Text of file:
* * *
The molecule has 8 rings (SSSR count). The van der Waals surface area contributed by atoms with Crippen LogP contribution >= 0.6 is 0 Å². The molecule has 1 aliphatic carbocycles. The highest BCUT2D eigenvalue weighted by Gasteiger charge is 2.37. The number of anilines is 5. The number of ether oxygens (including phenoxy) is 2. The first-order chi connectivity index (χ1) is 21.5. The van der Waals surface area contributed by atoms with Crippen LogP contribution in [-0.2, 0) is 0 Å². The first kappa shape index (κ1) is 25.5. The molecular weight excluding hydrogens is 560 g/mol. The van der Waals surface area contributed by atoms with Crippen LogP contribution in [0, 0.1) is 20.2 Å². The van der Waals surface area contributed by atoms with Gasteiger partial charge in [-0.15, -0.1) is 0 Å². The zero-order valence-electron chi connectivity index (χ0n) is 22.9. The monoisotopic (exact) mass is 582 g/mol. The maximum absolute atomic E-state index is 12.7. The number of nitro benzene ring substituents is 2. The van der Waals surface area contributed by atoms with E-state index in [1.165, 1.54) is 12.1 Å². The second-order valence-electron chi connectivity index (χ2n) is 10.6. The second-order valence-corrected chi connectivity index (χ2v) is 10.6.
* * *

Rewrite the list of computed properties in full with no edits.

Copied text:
The molecule has 8 rings (SSSR count). The van der Waals surface area contributed by atoms with Crippen LogP contribution >= 0.6 is 0 Å². The molecule has 1 aliphatic carbocycles. The highest BCUT2D eigenvalue weighted by Gasteiger charge is 2.37. The number of anilines is 5. The number of ether oxygens (including phenoxy) is 2. The first-order chi connectivity index (χ1) is 21.5. The van der Waals surface area contributed by atoms with Crippen LogP contribution in [-0.2, 0) is 0 Å². The first kappa shape index (κ1) is 25.5. The molecular weight excluding hydrogens is 560 g/mol. The van der Waals surface area contributed by atoms with Crippen LogP contribution in [0, 0.1) is 20.2 Å². The van der Waals surface area contributed by atoms with Gasteiger partial charge in [-0.15, -0.1) is 0 Å². The zero-order valence-electron chi connectivity index (χ0n) is 22.9. The monoisotopic (exact) mass is 582 g/mol. The maximum absolute atomic E-state index is 12.7. The number of nitro benzene ring substituents is 2. The van der Waals surface area contributed by atoms with E-state index in [1.165, 1.54) is 12.1 Å². The second-order valence-electron chi connectivity index (χ2n) is 10.6. The second-order valence-corrected chi connectivity index (χ2v) is 10.6.